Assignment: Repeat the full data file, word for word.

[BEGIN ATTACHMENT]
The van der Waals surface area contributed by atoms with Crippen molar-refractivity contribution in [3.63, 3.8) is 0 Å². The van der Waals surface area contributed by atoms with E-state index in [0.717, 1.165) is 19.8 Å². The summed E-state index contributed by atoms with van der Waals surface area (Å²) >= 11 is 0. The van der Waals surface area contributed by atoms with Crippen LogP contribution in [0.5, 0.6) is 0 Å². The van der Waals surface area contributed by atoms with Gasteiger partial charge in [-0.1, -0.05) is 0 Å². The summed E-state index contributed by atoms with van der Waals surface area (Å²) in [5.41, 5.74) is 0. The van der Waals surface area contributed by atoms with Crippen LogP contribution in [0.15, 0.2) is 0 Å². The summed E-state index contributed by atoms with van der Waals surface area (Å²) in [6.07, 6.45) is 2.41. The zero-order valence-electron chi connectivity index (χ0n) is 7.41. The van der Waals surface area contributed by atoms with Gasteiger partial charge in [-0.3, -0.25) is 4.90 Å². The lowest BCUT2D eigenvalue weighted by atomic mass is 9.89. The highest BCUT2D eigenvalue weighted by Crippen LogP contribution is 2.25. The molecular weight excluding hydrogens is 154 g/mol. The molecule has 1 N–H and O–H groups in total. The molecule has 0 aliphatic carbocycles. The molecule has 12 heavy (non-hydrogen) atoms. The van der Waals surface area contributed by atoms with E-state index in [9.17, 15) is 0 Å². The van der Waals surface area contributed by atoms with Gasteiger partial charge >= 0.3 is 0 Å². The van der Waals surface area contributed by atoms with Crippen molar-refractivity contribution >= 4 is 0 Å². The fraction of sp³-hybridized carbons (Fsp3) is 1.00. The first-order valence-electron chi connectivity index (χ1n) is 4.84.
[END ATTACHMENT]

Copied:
The van der Waals surface area contributed by atoms with Crippen molar-refractivity contribution in [3.63, 3.8) is 0 Å². The van der Waals surface area contributed by atoms with E-state index in [0.717, 1.165) is 19.8 Å². The summed E-state index contributed by atoms with van der Waals surface area (Å²) >= 11 is 0. The van der Waals surface area contributed by atoms with Crippen LogP contribution in [0.5, 0.6) is 0 Å². The van der Waals surface area contributed by atoms with Gasteiger partial charge in [-0.1, -0.05) is 0 Å². The summed E-state index contributed by atoms with van der Waals surface area (Å²) in [5.41, 5.74) is 0. The van der Waals surface area contributed by atoms with Crippen LogP contribution in [0.15, 0.2) is 0 Å². The summed E-state index contributed by atoms with van der Waals surface area (Å²) in [6.07, 6.45) is 2.41. The zero-order valence-electron chi connectivity index (χ0n) is 7.41. The van der Waals surface area contributed by atoms with Gasteiger partial charge in [-0.3, -0.25) is 4.90 Å². The lowest BCUT2D eigenvalue weighted by atomic mass is 9.89. The highest BCUT2D eigenvalue weighted by Crippen LogP contribution is 2.25. The molecular weight excluding hydrogens is 154 g/mol. The molecule has 1 N–H and O–H groups in total. The molecule has 0 aliphatic carbocycles. The molecule has 12 heavy (non-hydrogen) atoms. The van der Waals surface area contributed by atoms with E-state index in [9.17, 15) is 0 Å². The van der Waals surface area contributed by atoms with Gasteiger partial charge >= 0.3 is 0 Å². The van der Waals surface area contributed by atoms with Crippen molar-refractivity contribution >= 4 is 0 Å². The fraction of sp³-hybridized carbons (Fsp3) is 1.00. The first-order valence-electron chi connectivity index (χ1n) is 4.84.